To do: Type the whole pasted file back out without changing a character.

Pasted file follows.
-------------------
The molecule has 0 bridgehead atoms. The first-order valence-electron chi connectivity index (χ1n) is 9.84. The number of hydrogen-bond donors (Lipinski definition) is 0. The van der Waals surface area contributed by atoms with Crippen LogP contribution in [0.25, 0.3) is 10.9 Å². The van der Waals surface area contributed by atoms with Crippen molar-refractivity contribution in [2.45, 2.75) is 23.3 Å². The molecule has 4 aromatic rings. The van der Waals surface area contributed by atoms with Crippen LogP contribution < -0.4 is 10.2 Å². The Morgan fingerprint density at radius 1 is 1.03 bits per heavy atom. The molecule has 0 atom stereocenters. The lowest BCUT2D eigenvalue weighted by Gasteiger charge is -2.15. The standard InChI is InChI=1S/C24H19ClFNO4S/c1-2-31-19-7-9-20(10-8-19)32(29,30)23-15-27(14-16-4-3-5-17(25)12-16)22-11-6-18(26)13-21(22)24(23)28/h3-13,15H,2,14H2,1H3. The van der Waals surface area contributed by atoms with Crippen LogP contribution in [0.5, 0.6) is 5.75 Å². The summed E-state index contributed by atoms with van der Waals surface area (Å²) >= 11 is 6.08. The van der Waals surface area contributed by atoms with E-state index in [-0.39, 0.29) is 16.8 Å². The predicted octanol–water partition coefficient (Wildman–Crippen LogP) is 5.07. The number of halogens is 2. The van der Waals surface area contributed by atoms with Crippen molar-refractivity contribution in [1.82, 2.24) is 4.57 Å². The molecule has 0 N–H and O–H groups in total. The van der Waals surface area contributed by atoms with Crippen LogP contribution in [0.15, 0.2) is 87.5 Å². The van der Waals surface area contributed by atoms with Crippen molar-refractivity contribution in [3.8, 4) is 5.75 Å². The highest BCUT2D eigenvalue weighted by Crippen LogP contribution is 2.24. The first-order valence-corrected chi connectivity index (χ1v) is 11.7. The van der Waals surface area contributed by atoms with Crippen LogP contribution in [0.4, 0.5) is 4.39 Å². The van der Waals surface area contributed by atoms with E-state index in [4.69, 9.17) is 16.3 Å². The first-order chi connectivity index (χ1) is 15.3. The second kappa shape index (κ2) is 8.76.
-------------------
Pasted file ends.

The molecule has 0 bridgehead atoms. The first-order valence-electron chi connectivity index (χ1n) is 9.84. The number of hydrogen-bond donors (Lipinski definition) is 0. The van der Waals surface area contributed by atoms with Crippen LogP contribution in [0.25, 0.3) is 10.9 Å². The van der Waals surface area contributed by atoms with Crippen molar-refractivity contribution in [2.45, 2.75) is 23.3 Å². The molecule has 4 aromatic rings. The van der Waals surface area contributed by atoms with Crippen LogP contribution < -0.4 is 10.2 Å². The Morgan fingerprint density at radius 1 is 1.03 bits per heavy atom. The molecule has 0 atom stereocenters. The lowest BCUT2D eigenvalue weighted by Gasteiger charge is -2.15. The standard InChI is InChI=1S/C24H19ClFNO4S/c1-2-31-19-7-9-20(10-8-19)32(29,30)23-15-27(14-16-4-3-5-17(25)12-16)22-11-6-18(26)13-21(22)24(23)28/h3-13,15H,2,14H2,1H3. The van der Waals surface area contributed by atoms with Crippen LogP contribution in [0.5, 0.6) is 5.75 Å². The summed E-state index contributed by atoms with van der Waals surface area (Å²) >= 11 is 6.08. The van der Waals surface area contributed by atoms with E-state index in [-0.39, 0.29) is 16.8 Å². The predicted octanol–water partition coefficient (Wildman–Crippen LogP) is 5.07. The number of halogens is 2. The van der Waals surface area contributed by atoms with Crippen molar-refractivity contribution in [1.82, 2.24) is 4.57 Å². The molecule has 0 N–H and O–H groups in total. The van der Waals surface area contributed by atoms with Crippen LogP contribution in [0.15, 0.2) is 87.5 Å². The van der Waals surface area contributed by atoms with Crippen molar-refractivity contribution in [3.8, 4) is 5.75 Å². The highest BCUT2D eigenvalue weighted by Crippen LogP contribution is 2.24. The first-order valence-corrected chi connectivity index (χ1v) is 11.7. The van der Waals surface area contributed by atoms with Crippen LogP contribution in [0.4, 0.5) is 4.39 Å². The van der Waals surface area contributed by atoms with E-state index in [4.69, 9.17) is 16.3 Å². The first-order chi connectivity index (χ1) is 15.3. The second kappa shape index (κ2) is 8.76.